Ask Scary Mommy: I'm So F*cking Angry And I Don't Know What To Do About It

by Christine Organ
Originally Published: 
I'm So F*cking Angry And I Don't Know What To Do About It
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Dear Scary Mommy,

I’m so fucking angry. Police brutality. Cities burning. The president inciting the flames of hatred and violence. Family members and friends coming out of the woodwork as raving racists. Oh, COVID-19 is still wreaking havoc and some folks seem to think it just vanished with the way they are galavanting about to bars and parties. From the minute I wake up to when I go to bed, I’m absolutely livid. All damn day. I’m a white, cisgender, straight woman; I’m aware of my own privilege (including white privilege), but the rage is blinding sometimes. I’m so goddamn angry that I’m having a hard time focusing on anything else, and I’m starting to take it out on my kids, which I absolutely don’t want to do. Help!

So you’re angry? Good! You should be angry. I’m angry too. I’m fucking livid actually. We have a lot to be angry about.

Like you, I’m a white, straight, cisgender woman. I’m aware of my privilege. I’m working to educate myself, and taking responsibility for learning and unlearning about our country’s 400-year history of systemic racism, not to mention the individual racism that runs rampant as well. Everywhere we look, it’s blatantly obvious just how fucked up our country is. The news is a highlight reel of dumpster fires. Our social media feeds are a cesspool of racist relatives we thought we’d weeded out years ago (surprise! and ugh). It is impossible to get away from it all.

But here’s the thing: we shouldn’t. We shouldn’t look away. We shouldn’t just “get away” from it all or turn off our white hot fuse. We should be angry. We should be stark raving mad with rage, in fact.

Our righteous anger isn’t the problem; it’s what we do with it that is the question. We can rage-scroll through Facebook, unfriending folks and getting into internet fights (which does feel good sometimes, believe me). But we can also turn our rage into action. We can use our anger to fuel our commitment to change. Because with all that privilege we have comes an even greater obligation to do something productive with it.

I’m not a therapist, nor do I have a degree in psychology. But I have seen my fair share of psychologists and spent a shit-ton of time in therapy. I know that anger is almost always fueled by another underlying emotion. It might be hurt, confusion, or fear. But sometimes anger is the underlying emotion. It could be all of the above. Once you pinpoint the underlying emotion of your anger, it can be easier to figure out what to do with it.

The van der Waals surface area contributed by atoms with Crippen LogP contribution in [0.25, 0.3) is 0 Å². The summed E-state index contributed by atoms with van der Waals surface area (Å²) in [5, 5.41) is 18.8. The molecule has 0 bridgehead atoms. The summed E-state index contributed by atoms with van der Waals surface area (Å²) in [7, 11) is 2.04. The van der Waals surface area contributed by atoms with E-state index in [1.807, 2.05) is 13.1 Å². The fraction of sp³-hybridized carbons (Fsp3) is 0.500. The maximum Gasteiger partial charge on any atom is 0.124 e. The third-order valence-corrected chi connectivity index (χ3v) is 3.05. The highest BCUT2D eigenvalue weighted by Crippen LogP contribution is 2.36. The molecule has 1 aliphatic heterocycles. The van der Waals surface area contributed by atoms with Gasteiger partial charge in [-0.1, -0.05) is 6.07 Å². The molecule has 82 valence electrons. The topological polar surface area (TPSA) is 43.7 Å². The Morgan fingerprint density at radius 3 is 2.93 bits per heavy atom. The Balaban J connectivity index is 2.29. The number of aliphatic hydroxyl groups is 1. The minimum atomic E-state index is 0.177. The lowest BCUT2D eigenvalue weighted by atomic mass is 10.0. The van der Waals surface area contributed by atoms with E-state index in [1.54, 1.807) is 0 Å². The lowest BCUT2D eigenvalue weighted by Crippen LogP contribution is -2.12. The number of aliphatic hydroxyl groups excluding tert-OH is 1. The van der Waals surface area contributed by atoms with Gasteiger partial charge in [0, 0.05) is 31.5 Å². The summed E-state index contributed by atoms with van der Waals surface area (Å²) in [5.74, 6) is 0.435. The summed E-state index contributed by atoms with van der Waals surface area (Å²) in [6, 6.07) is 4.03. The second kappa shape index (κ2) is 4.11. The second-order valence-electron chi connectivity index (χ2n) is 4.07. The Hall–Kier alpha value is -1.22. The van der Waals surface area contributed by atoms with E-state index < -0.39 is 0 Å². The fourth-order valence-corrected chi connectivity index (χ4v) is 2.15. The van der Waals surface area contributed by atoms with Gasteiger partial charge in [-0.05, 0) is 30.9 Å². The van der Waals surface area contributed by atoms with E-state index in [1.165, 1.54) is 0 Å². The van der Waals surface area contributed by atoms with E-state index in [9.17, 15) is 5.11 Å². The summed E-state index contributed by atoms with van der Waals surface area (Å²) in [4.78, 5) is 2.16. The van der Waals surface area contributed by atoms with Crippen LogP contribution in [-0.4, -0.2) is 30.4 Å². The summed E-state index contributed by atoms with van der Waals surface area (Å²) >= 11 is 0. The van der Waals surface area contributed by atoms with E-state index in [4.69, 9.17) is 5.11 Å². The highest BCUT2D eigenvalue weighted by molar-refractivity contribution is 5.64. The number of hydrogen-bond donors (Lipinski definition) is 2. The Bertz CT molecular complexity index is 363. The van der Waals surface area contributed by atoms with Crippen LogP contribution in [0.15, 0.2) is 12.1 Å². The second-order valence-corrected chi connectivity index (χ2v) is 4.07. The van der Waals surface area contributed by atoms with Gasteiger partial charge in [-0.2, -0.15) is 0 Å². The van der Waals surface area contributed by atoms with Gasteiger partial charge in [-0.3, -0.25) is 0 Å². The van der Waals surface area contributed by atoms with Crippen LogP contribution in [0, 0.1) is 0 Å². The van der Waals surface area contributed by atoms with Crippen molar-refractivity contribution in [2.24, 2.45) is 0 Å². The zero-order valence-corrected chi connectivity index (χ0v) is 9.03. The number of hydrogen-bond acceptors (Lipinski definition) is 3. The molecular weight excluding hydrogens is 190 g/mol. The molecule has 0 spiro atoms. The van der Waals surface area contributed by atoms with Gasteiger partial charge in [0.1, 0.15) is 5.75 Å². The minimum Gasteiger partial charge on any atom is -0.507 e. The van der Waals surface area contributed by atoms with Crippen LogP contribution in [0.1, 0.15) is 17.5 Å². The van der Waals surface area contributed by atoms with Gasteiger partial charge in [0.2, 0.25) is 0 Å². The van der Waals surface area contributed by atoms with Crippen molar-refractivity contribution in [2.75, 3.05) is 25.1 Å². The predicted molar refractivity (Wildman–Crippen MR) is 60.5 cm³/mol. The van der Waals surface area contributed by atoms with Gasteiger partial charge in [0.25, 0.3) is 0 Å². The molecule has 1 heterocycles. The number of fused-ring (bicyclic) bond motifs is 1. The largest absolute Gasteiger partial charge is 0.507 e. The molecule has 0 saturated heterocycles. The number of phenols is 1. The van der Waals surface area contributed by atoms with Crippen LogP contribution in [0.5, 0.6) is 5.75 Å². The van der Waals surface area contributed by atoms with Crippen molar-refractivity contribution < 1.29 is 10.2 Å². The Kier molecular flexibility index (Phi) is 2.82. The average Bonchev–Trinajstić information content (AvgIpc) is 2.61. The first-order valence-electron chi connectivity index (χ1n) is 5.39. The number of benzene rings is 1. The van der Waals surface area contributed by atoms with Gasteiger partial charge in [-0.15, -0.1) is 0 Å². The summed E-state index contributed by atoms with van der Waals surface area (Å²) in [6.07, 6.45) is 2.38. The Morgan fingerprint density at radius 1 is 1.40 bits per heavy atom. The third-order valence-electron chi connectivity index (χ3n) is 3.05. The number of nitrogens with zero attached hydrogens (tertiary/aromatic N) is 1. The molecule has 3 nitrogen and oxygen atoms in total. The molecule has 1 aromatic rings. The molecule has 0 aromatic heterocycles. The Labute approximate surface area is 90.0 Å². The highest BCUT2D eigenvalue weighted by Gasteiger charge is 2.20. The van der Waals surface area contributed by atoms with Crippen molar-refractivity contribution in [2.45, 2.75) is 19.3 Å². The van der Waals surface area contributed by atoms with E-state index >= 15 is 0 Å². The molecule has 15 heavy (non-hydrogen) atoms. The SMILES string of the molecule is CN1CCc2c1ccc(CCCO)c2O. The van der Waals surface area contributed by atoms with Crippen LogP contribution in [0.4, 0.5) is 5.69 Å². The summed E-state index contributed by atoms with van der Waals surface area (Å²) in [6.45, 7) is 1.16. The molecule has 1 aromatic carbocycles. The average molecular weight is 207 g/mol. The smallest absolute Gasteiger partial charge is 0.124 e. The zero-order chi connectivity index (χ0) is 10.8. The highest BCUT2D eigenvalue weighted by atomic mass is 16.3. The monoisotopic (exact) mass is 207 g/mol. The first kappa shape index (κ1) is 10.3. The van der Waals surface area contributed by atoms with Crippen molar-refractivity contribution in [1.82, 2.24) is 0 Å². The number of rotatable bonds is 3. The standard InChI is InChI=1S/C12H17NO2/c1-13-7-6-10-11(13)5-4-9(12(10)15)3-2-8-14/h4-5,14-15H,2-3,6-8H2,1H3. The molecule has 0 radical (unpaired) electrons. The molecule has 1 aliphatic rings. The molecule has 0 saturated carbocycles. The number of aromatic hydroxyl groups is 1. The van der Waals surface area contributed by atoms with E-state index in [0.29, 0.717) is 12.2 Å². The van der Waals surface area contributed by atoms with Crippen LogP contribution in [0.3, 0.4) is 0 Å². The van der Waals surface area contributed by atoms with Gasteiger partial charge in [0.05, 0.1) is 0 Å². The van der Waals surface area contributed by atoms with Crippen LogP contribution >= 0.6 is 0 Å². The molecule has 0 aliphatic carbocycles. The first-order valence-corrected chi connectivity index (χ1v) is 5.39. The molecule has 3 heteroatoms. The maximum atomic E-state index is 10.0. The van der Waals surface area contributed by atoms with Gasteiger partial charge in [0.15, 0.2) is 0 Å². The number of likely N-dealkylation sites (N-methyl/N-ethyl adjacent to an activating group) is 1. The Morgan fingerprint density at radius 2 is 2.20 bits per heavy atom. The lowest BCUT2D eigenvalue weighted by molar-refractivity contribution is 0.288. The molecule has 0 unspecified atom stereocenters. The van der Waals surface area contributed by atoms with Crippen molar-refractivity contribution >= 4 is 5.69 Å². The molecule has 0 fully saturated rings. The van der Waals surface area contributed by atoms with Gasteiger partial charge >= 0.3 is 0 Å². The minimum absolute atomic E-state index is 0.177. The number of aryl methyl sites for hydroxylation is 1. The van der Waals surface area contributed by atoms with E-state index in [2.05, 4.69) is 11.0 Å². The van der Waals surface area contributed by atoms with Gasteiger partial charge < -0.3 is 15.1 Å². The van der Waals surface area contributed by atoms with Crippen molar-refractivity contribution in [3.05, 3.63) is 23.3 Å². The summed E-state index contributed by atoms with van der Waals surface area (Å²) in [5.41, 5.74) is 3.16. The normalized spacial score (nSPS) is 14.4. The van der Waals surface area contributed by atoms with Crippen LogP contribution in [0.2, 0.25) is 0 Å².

Because the other thing I’ve learned is that if your rage doesn’t have anywhere to go, it festers inside of you and comes out in unintended ways. For instance, I spent the better part of the afternoon snapping at my kids about the disastrous state of their bedroom and their constant bickering. But my kids aren’t who I’m really angry at. I mean, not really anyway.

I’m angry at racists and our leadership (or rather the lack thereof). I’m angry at our president-turned dictator who is fine with using tear gas and violence for a sacrilegious photo op. I’m angry at every fucking person who voted for that asshole. I’m angry that some folks think it’s more important to galavant around without face masks than to help stop the spread of a potentially deadly virus.

Without an outlet for all that rage, it quickly becomes me screaming at my kids for not putting their dirty dishes into the sink or because someone left a freaking freeze pop wrapper on the couch… again.

So my advice to you is to find somewhere to channel your rage. Find a local organization you can support in some way. Educate yourself on white privilege and the history of racism in the United States. Read Stamped or A Kids Book About Racism with your kids — and then talk to them about what you’ve read too. Buy books written by writers of color or with Black protagonists for your school library. Go to a local protest. Donate money for arrested protesters’ bail funds, or drop off water for protesters. Join your local chapter of Black Lives Matter or Standing Up For Racial Justice, and find out about any volunteer opportunities they might have. Start a virtual prayer vigil. Start a petition. Find more Black women to follow on social media. Listen to people of color when they say what they need. Do any of the things on this list. Volunteer to Get Out The Vote or to work a phone bank. The point is DO SOMETHING. And do something that combats whatever is making you most angry.

(Side note: Do not, however, look to Black folks to guide you through this. Do not talk about how “shocked” you are. Do ask your Black friends for recommendations. In other words, do not make POC do more work or emotional labor.)

In the midst of all the doing something, don’t forget to take care of yourself too. Activism is hard work and it’s a marathon, not a sprint. So stop doing those things that drain your energy reserves, and focus on those things that tap into your passions. If scrolling through Facebook leaves you feeling angrier and more helpless, log off. Unfriend your racist cousin instead of trying to explain white privilege to them. Check in with the news once or twice a day, instead of having CNN streaming 24/7. Focus on those things that feed your passion, not those that starve it.

But whatever you do, do not feel bad about your anger or try to calm it. You are right to be angry. Now go out there and help change the world with it.

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